Today would have been Mom’s 73rd birthday. It’s hard to believe it also marks 4 months since she left us.
Women are often afraid of becoming their mothers. I’m no exception, yet I cannot deny that mine formed the very foundation of who I am. The things people know me for, the skills baked into my very soul–my mother was at the heart of forging them. My volunteer work. Even my music and writing are at the forefront.
In my childhood memories of Mom, I recall a mother who worried about her children a lot. She worried about our grades. She worried about what opportunities my brother and I might have. She worried about our safety, about our health, about us going to college, and about finding the means to pay for it.
My journey to learn piano really is an odd one. Even when we couldn’t afford a piano, Mom found ways to expose me to learning how to play. Even if it was a self-taught situation. Borrowing a keyboard from church. Staying after school to play in the auditorium. Even sending me to summer keyboard camp at the local university when I’d never had lessons in my life and (still) didn’t have a piano at home. A place where I met amazing teachers and opportunities. After all, I was a spectacle every summer amongst the sea of kids who knew what whole steps and half steps were (and I didn’t). Those teachers told Mom they could help me if she could just get me a piano. Mom talked to family, and my aunt came forward to give me her piano. And one day, in my mid-teens, I finally had piano lessons at the university. And even though I was the most frustrating student Dr. McCollum ever had, with all my self-taught bad habits, it all set the stage for many experiences to come. Competitions. Performances. Dates. Even random lessons with savants.
When it came to my writing and research skills, my mother was the driving force behind my early successes. She and a certain principal I’ll always be grateful to. Mom even helped me develop my early public speaking skills, though it terrified me at the time. I was painfully shy and afraid of people. So she gave me homework to notice elderly church members who seemed to be alone and to go talk to them every week. To go listen to their stories. An activity I grew to love. And she signed me up for the 4-H speech contest when I’d never given a speech in my life. I bombed my intro joke for that speech, froze in front of an audience of strangers, and still won a prize. And I learned that I didn’t die.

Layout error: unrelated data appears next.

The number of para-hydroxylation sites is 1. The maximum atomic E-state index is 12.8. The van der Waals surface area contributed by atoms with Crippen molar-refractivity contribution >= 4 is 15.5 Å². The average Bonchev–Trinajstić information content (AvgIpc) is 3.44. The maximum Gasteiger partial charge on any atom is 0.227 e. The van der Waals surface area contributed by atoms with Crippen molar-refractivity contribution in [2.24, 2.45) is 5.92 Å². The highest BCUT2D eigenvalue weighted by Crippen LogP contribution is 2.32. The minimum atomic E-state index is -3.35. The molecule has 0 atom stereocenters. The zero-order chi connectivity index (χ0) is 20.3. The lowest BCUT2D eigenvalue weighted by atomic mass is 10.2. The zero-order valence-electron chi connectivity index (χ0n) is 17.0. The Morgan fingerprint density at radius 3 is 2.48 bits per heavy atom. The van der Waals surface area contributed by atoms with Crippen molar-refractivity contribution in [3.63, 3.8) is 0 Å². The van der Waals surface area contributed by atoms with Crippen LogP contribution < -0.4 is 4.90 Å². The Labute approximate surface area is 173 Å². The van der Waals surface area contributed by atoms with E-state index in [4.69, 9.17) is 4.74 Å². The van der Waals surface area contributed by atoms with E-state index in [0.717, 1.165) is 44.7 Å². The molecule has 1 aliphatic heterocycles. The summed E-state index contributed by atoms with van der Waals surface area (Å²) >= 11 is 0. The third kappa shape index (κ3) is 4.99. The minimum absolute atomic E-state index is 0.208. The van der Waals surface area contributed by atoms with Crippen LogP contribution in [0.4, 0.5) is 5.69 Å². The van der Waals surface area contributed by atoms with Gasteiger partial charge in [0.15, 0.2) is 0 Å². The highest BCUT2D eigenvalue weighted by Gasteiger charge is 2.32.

As I think about Mom’s life and how she lived it, I’m reminded of the importance of nurturing vision in our kids and an undying belief in their potential. When Mom wasn’t sure how to help us, she found other mentors to put into our lives. She told me once that she prayed daily for God to make up the difference in her parenting and to see to it that her children had what they needed to grow and be wise. These are lessons I’ve carried in my heart as I raised my own children.
Mom taught me to be acutely observant of others and their feelings. And it was because of her that I learned the importance of treating others with kindness and compassion. We never know what someone else may be going through. Many stories are hidden, and what we see on the surface is rarely “everything.” A kind word or gesture can make a world of difference. It can shine a light of hope where there once was loneliness, fear, and despair.
She didn’t always do it for the right reasons, and we didn’t always see eye-to-eye, but I’m grateful for the lessons my mother brought into my life and the faith she always had in me. Mom was the first to believe I could do things no one else thought I could, not even me. And somehow, in all that, even in adversity, she taught me creativity. And that I can create my reality if I want to. I’ll always carry her memory with me.
Happy heavenly birthday, Mom. Love you. Say hi to John.